The Netherlands Carillon was a gift from the Dutch government to the people of the United States in gratitude for their allied service during World War II. Sited adjacent to the US Marine Corps War Memorial and the northern end of Arlington National Cemetery within Arlington Ridge Park, the Carillon overlooks the Potomac River and Washington, DC, providing expansive views of the National Mall, West Potomac Park, and Arlington National Cemetery.
Constructed in 1960 by Dutch architect Joost W.C. Boks, the 127‐foot-tall open steel structure consists of a galvanized steel frame with steel cladding. The modular structure was fabricated in the Netherlands and assembled in the US, while the bells were cast by foundries throughout the Netherlands. There are two exterior observation decks and two open areas that house the structure’s 50-bell carillon. The lower bells are screened with metal louvers and mesh, and the upper bells hang exposed above a control room at the upper observation level. The Carillon rises from a plaza constructed of slate pavers with low stone perimeter walls. Two bronze lions designed by Boks and carved by sculptor Paul Koning guard the entrance to the plaza and a landscaped “Tulip Library” (garden) sits in front of the Carillon.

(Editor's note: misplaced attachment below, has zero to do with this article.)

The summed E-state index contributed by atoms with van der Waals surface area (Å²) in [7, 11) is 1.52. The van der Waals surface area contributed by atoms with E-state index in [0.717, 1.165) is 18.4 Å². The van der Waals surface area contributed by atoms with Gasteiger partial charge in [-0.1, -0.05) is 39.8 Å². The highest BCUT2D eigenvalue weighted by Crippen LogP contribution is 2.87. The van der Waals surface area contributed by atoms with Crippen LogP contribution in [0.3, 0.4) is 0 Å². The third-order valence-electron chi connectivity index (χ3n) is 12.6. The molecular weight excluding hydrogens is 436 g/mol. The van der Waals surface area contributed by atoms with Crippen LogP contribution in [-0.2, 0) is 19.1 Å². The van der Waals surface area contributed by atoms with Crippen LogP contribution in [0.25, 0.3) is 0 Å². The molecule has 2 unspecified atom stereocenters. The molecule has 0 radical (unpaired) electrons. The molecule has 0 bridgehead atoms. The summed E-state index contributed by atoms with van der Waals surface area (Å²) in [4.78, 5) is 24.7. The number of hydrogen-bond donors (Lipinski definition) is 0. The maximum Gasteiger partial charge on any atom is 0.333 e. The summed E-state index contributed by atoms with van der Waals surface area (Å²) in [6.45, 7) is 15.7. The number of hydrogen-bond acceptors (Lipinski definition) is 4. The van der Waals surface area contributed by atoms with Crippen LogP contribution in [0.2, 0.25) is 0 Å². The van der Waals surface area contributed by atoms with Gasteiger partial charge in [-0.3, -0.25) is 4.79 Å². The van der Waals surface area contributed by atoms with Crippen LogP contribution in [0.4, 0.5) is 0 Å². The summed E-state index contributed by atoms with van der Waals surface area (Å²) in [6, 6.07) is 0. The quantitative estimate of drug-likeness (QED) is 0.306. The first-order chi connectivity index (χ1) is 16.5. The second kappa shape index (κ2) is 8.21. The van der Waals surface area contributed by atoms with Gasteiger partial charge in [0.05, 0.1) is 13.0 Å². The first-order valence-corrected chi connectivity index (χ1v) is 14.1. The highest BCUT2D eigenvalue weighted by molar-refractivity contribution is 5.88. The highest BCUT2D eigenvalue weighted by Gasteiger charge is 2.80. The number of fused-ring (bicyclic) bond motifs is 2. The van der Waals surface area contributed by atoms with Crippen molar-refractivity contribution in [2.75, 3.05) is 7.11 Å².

Engaged by the National Park Service, the Mills + Schnoering Architects team led the restoration of the Modern-era structure and upgrades to its accessibility. The steel structure and panels had suffered from years of weathering and corrosion and were in need of disassembly, repair, corrosion removal, surface preparation, and recoating. M+Sa prepared bridging documents for design-build construction and secured all approvals from the US Commission of Fine Arts, the National Capital Planning Commission, and the Virginia SHPO.